Dugald Stewart, Elements of the Philosophy of the Human Mind ( 1792), 6th edn., 2 vols. ( London: T. Cadell & W. Davies, 1818), i. 403-7.
Dugald Stewart's work in the philosophy of mind profoundly influenced nineteenth-century psychology. In particular, his discussion of memory in Elements of the Philosophy of the Human Mind set up the basic terms of all subsequent discussion. This extract is from the beginning of chapter 6.
The word Memory is not employed uniformly in the same precise sense; but it always expresses some modification of that faculty, which enables us to treasure up, and preserve for future use, the knowledge we acquire; a faculty which is obviously the great foundation of all intellectual improvement, and without which, no advantage could be derived from the most enlarged experience. This faculty implies two things: a capacity of retaining knowledge; and a power of recalling it to our thoughts when we have occasion to apply it to use. The word Memory is sometimes employed to express the capacity, and sometimes the power. When we speak of a retentive memory, we use it in the former sense; when, of a ready memory, in the latter.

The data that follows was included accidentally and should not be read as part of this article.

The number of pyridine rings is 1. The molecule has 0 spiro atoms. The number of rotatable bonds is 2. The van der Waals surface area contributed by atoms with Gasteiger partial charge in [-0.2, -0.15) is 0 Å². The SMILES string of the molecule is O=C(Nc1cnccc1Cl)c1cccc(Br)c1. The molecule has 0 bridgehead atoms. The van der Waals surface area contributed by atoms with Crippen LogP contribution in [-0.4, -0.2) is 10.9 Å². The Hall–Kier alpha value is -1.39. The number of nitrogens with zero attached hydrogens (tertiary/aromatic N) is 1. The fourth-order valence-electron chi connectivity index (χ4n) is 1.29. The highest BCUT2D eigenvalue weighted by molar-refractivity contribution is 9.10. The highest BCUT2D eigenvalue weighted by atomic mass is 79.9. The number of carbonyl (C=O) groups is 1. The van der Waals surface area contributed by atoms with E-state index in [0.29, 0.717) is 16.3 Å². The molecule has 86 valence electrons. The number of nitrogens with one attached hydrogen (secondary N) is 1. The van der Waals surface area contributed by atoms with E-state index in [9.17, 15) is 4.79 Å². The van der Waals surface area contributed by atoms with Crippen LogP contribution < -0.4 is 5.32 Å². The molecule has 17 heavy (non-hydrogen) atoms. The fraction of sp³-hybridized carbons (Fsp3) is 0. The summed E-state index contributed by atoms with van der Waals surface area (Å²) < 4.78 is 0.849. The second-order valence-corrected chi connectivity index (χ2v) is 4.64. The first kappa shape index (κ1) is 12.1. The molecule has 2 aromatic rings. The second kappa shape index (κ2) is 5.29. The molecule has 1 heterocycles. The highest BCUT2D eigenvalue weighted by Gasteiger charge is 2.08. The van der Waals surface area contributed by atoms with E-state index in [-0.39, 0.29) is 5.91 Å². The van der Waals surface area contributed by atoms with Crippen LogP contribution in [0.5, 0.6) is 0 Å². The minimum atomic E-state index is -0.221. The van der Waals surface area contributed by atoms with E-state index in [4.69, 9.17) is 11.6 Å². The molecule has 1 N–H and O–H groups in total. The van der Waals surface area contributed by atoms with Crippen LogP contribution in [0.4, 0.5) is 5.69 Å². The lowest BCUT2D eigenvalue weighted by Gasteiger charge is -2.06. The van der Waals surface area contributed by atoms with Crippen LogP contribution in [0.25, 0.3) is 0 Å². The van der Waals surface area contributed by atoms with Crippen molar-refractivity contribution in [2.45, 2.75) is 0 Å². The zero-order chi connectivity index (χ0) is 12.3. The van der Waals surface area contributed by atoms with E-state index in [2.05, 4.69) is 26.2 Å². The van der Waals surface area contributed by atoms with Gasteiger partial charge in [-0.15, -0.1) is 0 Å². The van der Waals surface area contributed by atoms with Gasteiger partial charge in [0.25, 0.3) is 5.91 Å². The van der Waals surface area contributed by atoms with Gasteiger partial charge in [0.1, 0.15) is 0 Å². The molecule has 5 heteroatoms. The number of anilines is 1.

The various particulars which compose our stock of knowledge are, from time to time, recalled to our thoughts, in one of two ways: sometimes they recur to us spontaneously, or at least, without any interference on our part; in other cases, they are recalled, in consequence of an effort of our will. For the former operation of the mind, we have no appropriated name in our language, distinct from Memory. The latter, too, is often called by the same name, but is more properly distinguished by the word Recollection. [...]
It is evident, that when I think of an event, in which any object of sense was concerned, my recollection of the event must necessarily involve an act of Conception. Thus, when I think of a dramatic representation which I have recently seen, my recollection of what I saw, necessarily involves a conception of